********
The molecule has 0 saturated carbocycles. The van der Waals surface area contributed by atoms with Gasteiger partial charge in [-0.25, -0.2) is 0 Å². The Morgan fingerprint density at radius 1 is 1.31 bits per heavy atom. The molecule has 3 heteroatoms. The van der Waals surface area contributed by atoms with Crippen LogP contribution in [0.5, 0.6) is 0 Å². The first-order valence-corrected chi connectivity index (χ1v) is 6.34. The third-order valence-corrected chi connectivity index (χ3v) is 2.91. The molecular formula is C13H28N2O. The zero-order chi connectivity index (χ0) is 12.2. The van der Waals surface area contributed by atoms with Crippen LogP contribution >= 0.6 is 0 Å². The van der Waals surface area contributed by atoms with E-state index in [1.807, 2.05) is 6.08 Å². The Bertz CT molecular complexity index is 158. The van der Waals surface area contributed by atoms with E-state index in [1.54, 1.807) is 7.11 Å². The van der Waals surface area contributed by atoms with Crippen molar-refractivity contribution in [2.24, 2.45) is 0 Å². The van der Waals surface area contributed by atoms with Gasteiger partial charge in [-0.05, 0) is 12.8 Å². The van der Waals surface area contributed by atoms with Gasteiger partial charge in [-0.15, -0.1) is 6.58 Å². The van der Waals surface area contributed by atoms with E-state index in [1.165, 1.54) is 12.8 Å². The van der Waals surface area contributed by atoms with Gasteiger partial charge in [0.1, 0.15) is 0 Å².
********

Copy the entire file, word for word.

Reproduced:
The molecule has 0 saturated carbocycles. The van der Waals surface area contributed by atoms with Gasteiger partial charge in [-0.25, -0.2) is 0 Å². The Morgan fingerprint density at radius 1 is 1.31 bits per heavy atom. The molecule has 3 heteroatoms. The van der Waals surface area contributed by atoms with Crippen LogP contribution in [0.5, 0.6) is 0 Å². The first-order valence-corrected chi connectivity index (χ1v) is 6.34. The third-order valence-corrected chi connectivity index (χ3v) is 2.91. The molecular formula is C13H28N2O. The zero-order chi connectivity index (χ0) is 12.2. The van der Waals surface area contributed by atoms with Crippen LogP contribution >= 0.6 is 0 Å². The van der Waals surface area contributed by atoms with E-state index in [1.807, 2.05) is 6.08 Å². The Bertz CT molecular complexity index is 158. The van der Waals surface area contributed by atoms with E-state index in [1.54, 1.807) is 7.11 Å². The van der Waals surface area contributed by atoms with Crippen molar-refractivity contribution in [2.24, 2.45) is 0 Å². The van der Waals surface area contributed by atoms with Gasteiger partial charge in [-0.05, 0) is 12.8 Å². The van der Waals surface area contributed by atoms with Gasteiger partial charge in [-0.15, -0.1) is 6.58 Å². The van der Waals surface area contributed by atoms with E-state index in [1.165, 1.54) is 12.8 Å². The van der Waals surface area contributed by atoms with Gasteiger partial charge in [0.1, 0.15) is 0 Å².